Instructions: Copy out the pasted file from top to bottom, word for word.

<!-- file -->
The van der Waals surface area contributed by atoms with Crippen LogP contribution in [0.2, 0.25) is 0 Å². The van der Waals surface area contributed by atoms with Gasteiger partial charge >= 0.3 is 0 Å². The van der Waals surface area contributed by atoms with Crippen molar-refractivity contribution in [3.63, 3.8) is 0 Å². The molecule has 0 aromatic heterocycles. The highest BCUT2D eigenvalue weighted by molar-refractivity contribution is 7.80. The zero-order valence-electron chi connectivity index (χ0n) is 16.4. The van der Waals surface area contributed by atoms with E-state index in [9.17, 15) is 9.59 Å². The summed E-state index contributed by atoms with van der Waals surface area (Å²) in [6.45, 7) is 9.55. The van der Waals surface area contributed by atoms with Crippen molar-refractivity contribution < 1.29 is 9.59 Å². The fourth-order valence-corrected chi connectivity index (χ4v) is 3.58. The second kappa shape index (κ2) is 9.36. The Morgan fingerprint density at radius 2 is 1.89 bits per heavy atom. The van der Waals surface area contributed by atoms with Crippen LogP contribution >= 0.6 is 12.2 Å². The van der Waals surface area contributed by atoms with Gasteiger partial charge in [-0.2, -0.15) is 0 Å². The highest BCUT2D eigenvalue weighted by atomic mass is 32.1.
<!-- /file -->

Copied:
The van der Waals surface area contributed by atoms with Crippen LogP contribution in [0.2, 0.25) is 0 Å². The van der Waals surface area contributed by atoms with Gasteiger partial charge >= 0.3 is 0 Å². The van der Waals surface area contributed by atoms with Crippen molar-refractivity contribution in [3.63, 3.8) is 0 Å². The molecule has 0 aromatic heterocycles. The highest BCUT2D eigenvalue weighted by molar-refractivity contribution is 7.80. The zero-order valence-electron chi connectivity index (χ0n) is 16.4. The van der Waals surface area contributed by atoms with E-state index in [9.17, 15) is 9.59 Å². The summed E-state index contributed by atoms with van der Waals surface area (Å²) in [6.45, 7) is 9.55. The van der Waals surface area contributed by atoms with Crippen molar-refractivity contribution < 1.29 is 9.59 Å². The fourth-order valence-corrected chi connectivity index (χ4v) is 3.58. The second kappa shape index (κ2) is 9.36. The Morgan fingerprint density at radius 2 is 1.89 bits per heavy atom. The van der Waals surface area contributed by atoms with Crippen LogP contribution >= 0.6 is 12.2 Å². The van der Waals surface area contributed by atoms with Gasteiger partial charge in [-0.2, -0.15) is 0 Å². The highest BCUT2D eigenvalue weighted by atomic mass is 32.1.